At the entrance, the staff suggested we get a guide because it rained and they said that the water was quite high. Kevin was against getting a guide, but I insisted we get one for 1) our safety and 2) I really don’t mind paying a small amount of money for someone’s livelihood. Our guide was pretty helpful because he helped us with our things and he did truly help me in crossing the river – the current was pretty strong! I’m sure that Kevin would have been able to assist me just the same, but seeing that the girl from the other group without a guide fell and lost her shoes, I’d say we made a good decision to get a guide. Also, the trail going to falls is a literal rainforest. Sure, in the beginning, there are stairs but once you’ve gone through all of that, you really have no clue where to go next so I would definitely suggest getting a guide (if you have the budget for it).

Casaroro Falls is indeed very beautiful. It is difficult and tiring to get to but it is worth it. It could be dangerous though I think, because you can definitely get lost here There is also a warning about venturing into the plunging torrent, you could literally die so please be careful. And this is why I suggest getting a guide – so someone will stop you from doing foolish things. LOL.

Forest Camp

Entrance and pool access fee: 180 pesos

I’m just a little bit disappointed with this one. I’ve seen photos on Facebook and blogs and I thought, wow, this place is beautiful. I thought of saving it as a our last stop so we can spend the rest of our day here swimming. I was looking for these “kawa” in the pool – didn’t find them. However, they do have hot kawa bath now, so maybe they moved those from the pool. We did those and that was kind of fun. But our photos were terrible because of the shade. LOL. The slide in the adult pool was closed. We found a small pool on the other side, but it was definitely not clean. You can feel how slippery the floor is with your feet, which makes me wonder when the last time they drained the water to clean the pool floor was. LOL.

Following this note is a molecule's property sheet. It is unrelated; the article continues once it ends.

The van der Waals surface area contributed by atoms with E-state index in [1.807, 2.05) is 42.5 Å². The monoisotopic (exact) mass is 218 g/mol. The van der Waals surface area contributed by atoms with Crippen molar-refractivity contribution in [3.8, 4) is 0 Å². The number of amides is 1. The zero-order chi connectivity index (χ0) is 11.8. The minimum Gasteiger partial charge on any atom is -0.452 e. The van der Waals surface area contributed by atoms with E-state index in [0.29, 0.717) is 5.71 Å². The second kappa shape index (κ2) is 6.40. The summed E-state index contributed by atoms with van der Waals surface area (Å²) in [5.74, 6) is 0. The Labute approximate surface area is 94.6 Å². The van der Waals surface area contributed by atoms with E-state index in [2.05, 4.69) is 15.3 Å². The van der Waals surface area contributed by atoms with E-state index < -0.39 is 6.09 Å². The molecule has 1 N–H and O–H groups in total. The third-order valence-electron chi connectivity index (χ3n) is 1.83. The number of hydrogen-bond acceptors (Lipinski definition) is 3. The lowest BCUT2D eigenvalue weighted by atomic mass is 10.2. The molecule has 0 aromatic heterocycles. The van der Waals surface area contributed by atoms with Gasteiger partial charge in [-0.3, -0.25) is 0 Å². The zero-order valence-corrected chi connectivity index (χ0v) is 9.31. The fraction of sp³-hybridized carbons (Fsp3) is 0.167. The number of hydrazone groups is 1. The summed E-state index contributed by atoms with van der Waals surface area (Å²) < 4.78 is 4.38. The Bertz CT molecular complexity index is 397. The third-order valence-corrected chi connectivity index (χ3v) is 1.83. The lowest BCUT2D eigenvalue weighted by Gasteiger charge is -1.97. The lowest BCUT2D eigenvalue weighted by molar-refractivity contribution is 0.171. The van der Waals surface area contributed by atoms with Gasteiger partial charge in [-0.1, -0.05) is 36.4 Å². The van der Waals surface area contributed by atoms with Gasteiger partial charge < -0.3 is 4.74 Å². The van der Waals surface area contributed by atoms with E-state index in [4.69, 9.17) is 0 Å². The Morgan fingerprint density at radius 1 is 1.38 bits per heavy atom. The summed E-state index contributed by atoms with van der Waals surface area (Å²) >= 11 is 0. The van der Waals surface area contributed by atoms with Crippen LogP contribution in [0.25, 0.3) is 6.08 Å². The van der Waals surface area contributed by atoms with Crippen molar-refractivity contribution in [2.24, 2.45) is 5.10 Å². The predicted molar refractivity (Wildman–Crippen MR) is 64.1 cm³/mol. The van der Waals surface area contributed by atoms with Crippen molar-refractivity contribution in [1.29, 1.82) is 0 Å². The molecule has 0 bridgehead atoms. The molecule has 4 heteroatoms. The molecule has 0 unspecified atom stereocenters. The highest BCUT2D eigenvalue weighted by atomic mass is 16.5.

Forest Camp is huge, they even have a river in the vicinity, but I feel like they should do better with the maintenance. I mean, the entrance fee is not cheap, so I feel like they should put some of that money towards maintenance. This is why we wish we paid for pool access at Tierra Alta instead.

We also had coffee here and I didn’t even like my iced coffee. LOL. It is really hard to screw up coffee, and I don’t think I’m picky when it comes to coffee.

GETTING OUT:

Our next destination was Siquijor so we left at around 10am on our last day in Dumaguete to go to the Dumaguete Port to buy our tickets. We opted for the 2pm trip via Montenegro. You can only buy your ticket on the same day, except for Oceanjet, but they only have two trips: 7:20am and 7:10pm, both times do not fit our schedule. After getting our tickets, we had lunch and hung out at Gabby’s Bistro until around noon before walking back to the port to check in.

I also went back here from Siquijor a week later for my flight back to Manila. I was too early because Kevin and I left our last accommodation in Siquijor at the same time. He went to Bohol after our week in Siquijor and the OceanJet trip to Tagbilaran was at 8:20am. He suggested I stay at the hotel, but what was I really going to do there by myself? I just went to Dumaguete early and killed time at different restaurants before hailing a trike to take me to Sibulan Airport. I was on Hibbard Avenue near Silliman University, so I just paid PHP150 again for my trike fare. Luckily, the flight back to Manila was on time this time around. ^^


I did a mini vlog, which I posted on Tiktok so posting this here as well. LOL.

Talk to me~